A game full of pyrotechnics details, using the entire potential of ragdoll physic system. As a fan of John Woo action movies since my childhood, I’m fascinated to be able to play and replay this kind of action scene. A few time before the Let’s Play videos on YouTube, I was capturing with digital camcorder the sequences of gunfights; reporting on the rendering of lights and objects in contact with bullet impacts. Jubilant. I never shared those images on the Internet but the videos must be still on the camcorder’s tapes, somewhere in my parent’s home.

2008: Fallout 3

Second shock. My first experience in an open world RPG. First real contemplative gaming experience. Wide landscapes, variable atmospheric effects. A so beautiful universe – perfect mix between art and technology, I had to take the landscapes in pictures, but it was impossible to take a screenshot here (on Xbox 360), so I took pictures with an actual digital camera. The shooting method was transforming the picture surface, with a peculiar and paradoxical effect : the game looked more realistic, the trip memory much more “real”. See the album Virtual Tourism in Washington.

2010: Just Cause 2

2010 : Just Cause 2. The bigger map never created for 3D off-line open-world game; huge level design (exploration-oriented) on horizontal and vertical plan; jubilant physical engine sandbox like, virtuoso geographic and atmospheric effects. To sum up : the dream game to practice video games photography landscape-oriented. See the album Virtual Tourism in Island of Panau.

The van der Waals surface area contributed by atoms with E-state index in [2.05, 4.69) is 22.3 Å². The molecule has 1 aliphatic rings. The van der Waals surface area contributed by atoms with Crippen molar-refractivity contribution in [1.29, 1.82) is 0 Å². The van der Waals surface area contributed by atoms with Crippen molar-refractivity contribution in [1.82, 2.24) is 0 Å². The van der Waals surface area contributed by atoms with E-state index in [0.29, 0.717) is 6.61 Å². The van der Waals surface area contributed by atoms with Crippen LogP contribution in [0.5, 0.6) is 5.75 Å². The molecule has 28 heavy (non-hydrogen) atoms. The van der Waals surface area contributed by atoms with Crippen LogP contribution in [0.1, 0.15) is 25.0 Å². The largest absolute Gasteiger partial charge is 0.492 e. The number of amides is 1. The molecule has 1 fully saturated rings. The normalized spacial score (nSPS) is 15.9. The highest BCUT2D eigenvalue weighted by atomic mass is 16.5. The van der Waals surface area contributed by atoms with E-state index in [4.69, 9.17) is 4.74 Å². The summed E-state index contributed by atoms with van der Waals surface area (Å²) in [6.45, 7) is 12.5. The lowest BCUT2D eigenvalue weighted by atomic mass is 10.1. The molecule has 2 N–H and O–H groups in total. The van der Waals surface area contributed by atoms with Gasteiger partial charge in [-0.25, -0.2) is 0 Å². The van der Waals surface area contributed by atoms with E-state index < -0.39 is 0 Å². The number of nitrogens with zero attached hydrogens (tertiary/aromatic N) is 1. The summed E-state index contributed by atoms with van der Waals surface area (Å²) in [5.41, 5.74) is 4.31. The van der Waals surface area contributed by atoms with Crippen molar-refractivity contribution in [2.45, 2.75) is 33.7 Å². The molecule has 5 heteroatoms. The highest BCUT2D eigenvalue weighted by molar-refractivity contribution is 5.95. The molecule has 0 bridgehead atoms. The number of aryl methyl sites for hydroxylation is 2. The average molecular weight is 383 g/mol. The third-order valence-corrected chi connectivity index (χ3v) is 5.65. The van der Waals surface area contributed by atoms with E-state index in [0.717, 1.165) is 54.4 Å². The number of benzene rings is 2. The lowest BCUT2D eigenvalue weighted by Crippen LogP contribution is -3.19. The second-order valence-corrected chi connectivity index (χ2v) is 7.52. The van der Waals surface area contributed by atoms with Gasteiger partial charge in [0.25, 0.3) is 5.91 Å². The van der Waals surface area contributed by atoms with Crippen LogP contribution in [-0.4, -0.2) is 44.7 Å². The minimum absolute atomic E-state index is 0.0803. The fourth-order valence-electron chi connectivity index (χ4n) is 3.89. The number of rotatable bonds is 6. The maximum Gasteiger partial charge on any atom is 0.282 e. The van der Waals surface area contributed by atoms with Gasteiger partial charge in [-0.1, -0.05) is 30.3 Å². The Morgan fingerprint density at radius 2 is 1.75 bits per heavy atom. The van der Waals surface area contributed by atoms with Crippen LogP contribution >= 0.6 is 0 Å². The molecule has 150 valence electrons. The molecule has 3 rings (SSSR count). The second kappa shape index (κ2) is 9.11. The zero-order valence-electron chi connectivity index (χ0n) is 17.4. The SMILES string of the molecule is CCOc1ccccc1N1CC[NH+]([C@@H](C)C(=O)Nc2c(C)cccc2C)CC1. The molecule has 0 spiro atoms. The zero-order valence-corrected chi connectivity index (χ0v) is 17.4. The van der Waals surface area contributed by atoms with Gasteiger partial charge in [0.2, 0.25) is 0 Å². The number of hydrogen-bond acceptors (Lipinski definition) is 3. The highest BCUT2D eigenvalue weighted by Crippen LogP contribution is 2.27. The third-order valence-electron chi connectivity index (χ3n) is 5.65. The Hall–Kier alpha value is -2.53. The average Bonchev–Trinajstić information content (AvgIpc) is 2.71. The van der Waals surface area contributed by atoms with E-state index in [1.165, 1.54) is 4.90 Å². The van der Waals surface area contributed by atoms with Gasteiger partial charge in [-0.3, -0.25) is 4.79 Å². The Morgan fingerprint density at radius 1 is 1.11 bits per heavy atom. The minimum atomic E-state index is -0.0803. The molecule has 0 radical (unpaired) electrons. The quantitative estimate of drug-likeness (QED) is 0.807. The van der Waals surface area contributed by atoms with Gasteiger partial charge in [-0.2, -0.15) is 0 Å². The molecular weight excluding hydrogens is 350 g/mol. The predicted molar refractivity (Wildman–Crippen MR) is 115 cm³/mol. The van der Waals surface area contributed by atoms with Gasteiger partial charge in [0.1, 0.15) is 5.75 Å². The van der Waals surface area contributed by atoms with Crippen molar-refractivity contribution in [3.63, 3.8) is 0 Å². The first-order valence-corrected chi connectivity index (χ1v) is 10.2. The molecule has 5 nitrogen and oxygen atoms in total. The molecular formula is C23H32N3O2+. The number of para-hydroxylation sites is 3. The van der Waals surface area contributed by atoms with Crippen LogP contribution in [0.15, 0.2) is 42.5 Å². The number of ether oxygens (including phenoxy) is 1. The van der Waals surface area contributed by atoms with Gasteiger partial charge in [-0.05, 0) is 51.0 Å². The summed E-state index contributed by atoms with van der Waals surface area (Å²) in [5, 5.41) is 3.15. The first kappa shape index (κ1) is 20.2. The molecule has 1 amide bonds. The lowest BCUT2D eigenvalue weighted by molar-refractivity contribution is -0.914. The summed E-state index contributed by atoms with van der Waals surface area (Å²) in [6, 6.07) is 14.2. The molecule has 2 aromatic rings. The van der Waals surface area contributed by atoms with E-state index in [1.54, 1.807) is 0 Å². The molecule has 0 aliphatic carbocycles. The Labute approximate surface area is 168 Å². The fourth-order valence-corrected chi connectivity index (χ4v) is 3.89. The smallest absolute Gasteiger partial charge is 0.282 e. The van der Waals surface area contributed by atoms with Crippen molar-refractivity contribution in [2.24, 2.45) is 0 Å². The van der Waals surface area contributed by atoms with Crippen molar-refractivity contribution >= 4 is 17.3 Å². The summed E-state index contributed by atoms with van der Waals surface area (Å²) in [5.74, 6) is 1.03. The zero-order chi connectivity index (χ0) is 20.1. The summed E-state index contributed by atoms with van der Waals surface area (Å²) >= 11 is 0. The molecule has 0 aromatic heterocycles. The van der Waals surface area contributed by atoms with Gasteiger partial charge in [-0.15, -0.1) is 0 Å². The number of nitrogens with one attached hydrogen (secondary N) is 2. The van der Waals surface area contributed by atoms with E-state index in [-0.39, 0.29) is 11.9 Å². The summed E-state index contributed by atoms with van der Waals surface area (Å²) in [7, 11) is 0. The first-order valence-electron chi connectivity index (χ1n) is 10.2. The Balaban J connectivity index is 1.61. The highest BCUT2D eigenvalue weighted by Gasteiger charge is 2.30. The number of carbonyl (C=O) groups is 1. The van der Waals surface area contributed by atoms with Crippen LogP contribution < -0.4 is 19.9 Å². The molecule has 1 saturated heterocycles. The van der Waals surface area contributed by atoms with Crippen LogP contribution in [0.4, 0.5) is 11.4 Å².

2011: The power of art critic

In September 2011, I discovered a press article from the French journalist Erwan Cario, about Iain Andrews‘s work. Before that, the concept of video games photography was not clear in my mind, and publishing my own video games pictures was not a goal. I was just shooting pictures, saving them somewhere on my hard disk, like any other archives, that was enough to keep memories of my virtual trip. To be honest, it was even an occupation a bit “bizarre”, maybe too geeky and hard to explain. Anyway, an art critic had been changing my vision, outside the box, simplified. I was publishing already some pictures taken during my real travel about architecture, design, location scouting; from now, within the same spirit, I could publish pictures from my virtual travel. See all albums from Virtual Tourism.

2011: Skyrim

My first published album was the virtual tour in the amazing Skyrim, certainly the bigger offline open-world game and the hugest interactive scenario I never played at this time. See the album Virtual Tourism in Province of Skyrim.

2016: Physics engine of Just Cause 3


In 2016, thanks to Just Cause 3, I rediscover the pleasure of contemplating simulation engines. I then make a short video with the physics engine developed by Avalanche Studios. Watch the video Virtual Tourism in Medici Archipelago.

2015 – 2020: in-game photography is mainstream

The games released at the end of this decade have been numerous and varied in universes to explore. Most of open-world games now offer an integrated photography mode, meeting the needs of fans of the new popular art that has become video game photography – also called In-game photography.

Virtual urban exploration